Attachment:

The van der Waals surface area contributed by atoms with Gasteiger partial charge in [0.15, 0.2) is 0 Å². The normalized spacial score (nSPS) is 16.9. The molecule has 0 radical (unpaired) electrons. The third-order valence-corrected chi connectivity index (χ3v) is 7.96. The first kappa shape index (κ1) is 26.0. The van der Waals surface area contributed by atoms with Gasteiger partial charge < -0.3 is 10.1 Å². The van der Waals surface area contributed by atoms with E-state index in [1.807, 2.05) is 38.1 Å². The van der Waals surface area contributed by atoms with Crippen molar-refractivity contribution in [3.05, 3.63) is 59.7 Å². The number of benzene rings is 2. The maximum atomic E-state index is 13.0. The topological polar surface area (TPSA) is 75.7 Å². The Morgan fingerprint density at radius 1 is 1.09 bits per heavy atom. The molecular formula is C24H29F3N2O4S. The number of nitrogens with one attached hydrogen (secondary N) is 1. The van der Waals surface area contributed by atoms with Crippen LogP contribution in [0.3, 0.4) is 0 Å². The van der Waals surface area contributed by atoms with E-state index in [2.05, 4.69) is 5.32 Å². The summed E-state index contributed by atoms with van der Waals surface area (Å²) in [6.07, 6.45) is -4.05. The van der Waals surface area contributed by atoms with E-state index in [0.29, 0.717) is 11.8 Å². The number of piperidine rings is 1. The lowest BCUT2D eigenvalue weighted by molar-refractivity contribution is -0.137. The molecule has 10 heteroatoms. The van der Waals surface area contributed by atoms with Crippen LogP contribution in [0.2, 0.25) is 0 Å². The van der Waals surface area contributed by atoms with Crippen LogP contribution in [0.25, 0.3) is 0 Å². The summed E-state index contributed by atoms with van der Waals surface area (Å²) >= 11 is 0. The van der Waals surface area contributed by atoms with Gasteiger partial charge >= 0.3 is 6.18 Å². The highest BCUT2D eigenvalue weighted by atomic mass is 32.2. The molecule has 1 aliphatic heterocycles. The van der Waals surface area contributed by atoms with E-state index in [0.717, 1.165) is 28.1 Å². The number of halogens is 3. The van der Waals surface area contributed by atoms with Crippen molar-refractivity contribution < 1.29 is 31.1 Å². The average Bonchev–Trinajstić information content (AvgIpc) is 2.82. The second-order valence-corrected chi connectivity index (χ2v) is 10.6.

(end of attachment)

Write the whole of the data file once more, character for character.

The van der Waals surface area contributed by atoms with Gasteiger partial charge in [0.15, 0.2) is 0 Å². The normalized spacial score (nSPS) is 16.9. The molecule has 0 radical (unpaired) electrons. The third-order valence-corrected chi connectivity index (χ3v) is 7.96. The first kappa shape index (κ1) is 26.0. The van der Waals surface area contributed by atoms with Gasteiger partial charge < -0.3 is 10.1 Å². The van der Waals surface area contributed by atoms with E-state index in [1.807, 2.05) is 38.1 Å². The van der Waals surface area contributed by atoms with Crippen molar-refractivity contribution in [3.05, 3.63) is 59.7 Å². The number of benzene rings is 2. The maximum atomic E-state index is 13.0. The topological polar surface area (TPSA) is 75.7 Å². The Morgan fingerprint density at radius 1 is 1.09 bits per heavy atom. The molecular formula is C24H29F3N2O4S. The number of nitrogens with one attached hydrogen (secondary N) is 1. The van der Waals surface area contributed by atoms with Crippen LogP contribution in [0.3, 0.4) is 0 Å². The van der Waals surface area contributed by atoms with E-state index in [2.05, 4.69) is 5.32 Å². The summed E-state index contributed by atoms with van der Waals surface area (Å²) in [6.07, 6.45) is -4.05. The van der Waals surface area contributed by atoms with E-state index in [0.29, 0.717) is 11.8 Å². The number of piperidine rings is 1. The lowest BCUT2D eigenvalue weighted by molar-refractivity contribution is -0.137. The molecule has 10 heteroatoms. The van der Waals surface area contributed by atoms with Crippen LogP contribution in [0.2, 0.25) is 0 Å². The van der Waals surface area contributed by atoms with Crippen LogP contribution in [0.25, 0.3) is 0 Å². The summed E-state index contributed by atoms with van der Waals surface area (Å²) >= 11 is 0. The van der Waals surface area contributed by atoms with Gasteiger partial charge >= 0.3 is 6.18 Å². The highest BCUT2D eigenvalue weighted by atomic mass is 32.2. The molecule has 1 aliphatic heterocycles. The van der Waals surface area contributed by atoms with E-state index in [0.717, 1.165) is 28.1 Å². The number of halogens is 3. The van der Waals surface area contributed by atoms with Crippen molar-refractivity contribution < 1.29 is 31.1 Å². The average Bonchev–Trinajstić information content (AvgIpc) is 2.82. The second-order valence-corrected chi connectivity index (χ2v) is 10.6.